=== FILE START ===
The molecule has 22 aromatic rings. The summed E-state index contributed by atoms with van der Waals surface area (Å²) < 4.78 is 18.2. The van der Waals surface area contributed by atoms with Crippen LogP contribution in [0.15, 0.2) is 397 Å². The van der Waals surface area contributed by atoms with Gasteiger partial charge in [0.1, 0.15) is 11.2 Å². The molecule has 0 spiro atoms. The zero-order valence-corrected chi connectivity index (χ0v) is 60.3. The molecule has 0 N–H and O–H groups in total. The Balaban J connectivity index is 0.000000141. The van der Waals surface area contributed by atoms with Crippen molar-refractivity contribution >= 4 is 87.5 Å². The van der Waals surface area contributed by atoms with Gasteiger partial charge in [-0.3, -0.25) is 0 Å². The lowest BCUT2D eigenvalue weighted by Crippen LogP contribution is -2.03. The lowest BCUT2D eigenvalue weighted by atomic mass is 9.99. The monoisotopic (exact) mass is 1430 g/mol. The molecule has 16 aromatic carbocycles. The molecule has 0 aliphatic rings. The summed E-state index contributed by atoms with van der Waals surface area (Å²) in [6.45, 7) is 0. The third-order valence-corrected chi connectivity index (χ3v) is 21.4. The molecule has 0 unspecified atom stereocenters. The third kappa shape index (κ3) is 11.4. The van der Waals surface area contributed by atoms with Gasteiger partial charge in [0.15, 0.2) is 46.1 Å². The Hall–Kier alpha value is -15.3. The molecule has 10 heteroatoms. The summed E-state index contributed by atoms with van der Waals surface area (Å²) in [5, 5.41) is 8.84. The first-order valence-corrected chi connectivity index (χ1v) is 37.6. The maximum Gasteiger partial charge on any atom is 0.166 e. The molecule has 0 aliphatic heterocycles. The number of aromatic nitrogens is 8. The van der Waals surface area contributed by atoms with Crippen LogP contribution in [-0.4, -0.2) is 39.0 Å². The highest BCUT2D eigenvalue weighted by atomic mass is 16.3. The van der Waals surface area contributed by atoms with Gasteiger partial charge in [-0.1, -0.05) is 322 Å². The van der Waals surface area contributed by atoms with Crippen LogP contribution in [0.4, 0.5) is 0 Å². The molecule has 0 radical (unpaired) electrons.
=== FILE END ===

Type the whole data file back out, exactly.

The molecule has 22 aromatic rings. The summed E-state index contributed by atoms with van der Waals surface area (Å²) < 4.78 is 18.2. The van der Waals surface area contributed by atoms with Crippen LogP contribution in [0.15, 0.2) is 397 Å². The van der Waals surface area contributed by atoms with Gasteiger partial charge in [0.1, 0.15) is 11.2 Å². The molecule has 0 spiro atoms. The zero-order valence-corrected chi connectivity index (χ0v) is 60.3. The molecule has 0 N–H and O–H groups in total. The Balaban J connectivity index is 0.000000141. The van der Waals surface area contributed by atoms with Crippen molar-refractivity contribution >= 4 is 87.5 Å². The van der Waals surface area contributed by atoms with Gasteiger partial charge in [-0.3, -0.25) is 0 Å². The lowest BCUT2D eigenvalue weighted by Crippen LogP contribution is -2.03. The lowest BCUT2D eigenvalue weighted by atomic mass is 9.99. The monoisotopic (exact) mass is 1430 g/mol. The molecule has 16 aromatic carbocycles. The molecule has 0 aliphatic rings. The summed E-state index contributed by atoms with van der Waals surface area (Å²) in [6.45, 7) is 0. The third-order valence-corrected chi connectivity index (χ3v) is 21.4. The molecule has 0 unspecified atom stereocenters. The third kappa shape index (κ3) is 11.4. The van der Waals surface area contributed by atoms with Gasteiger partial charge in [0.15, 0.2) is 46.1 Å². The Hall–Kier alpha value is -15.3. The molecule has 10 heteroatoms. The summed E-state index contributed by atoms with van der Waals surface area (Å²) in [5, 5.41) is 8.84. The first-order valence-corrected chi connectivity index (χ1v) is 37.6. The maximum Gasteiger partial charge on any atom is 0.166 e. The molecule has 0 aliphatic heterocycles. The number of aromatic nitrogens is 8. The van der Waals surface area contributed by atoms with Crippen LogP contribution in [-0.4, -0.2) is 39.0 Å². The highest BCUT2D eigenvalue weighted by atomic mass is 16.3. The van der Waals surface area contributed by atoms with Gasteiger partial charge in [-0.1, -0.05) is 322 Å². The van der Waals surface area contributed by atoms with Crippen LogP contribution in [0.4, 0.5) is 0 Å². The molecule has 0 radical (unpaired) electrons.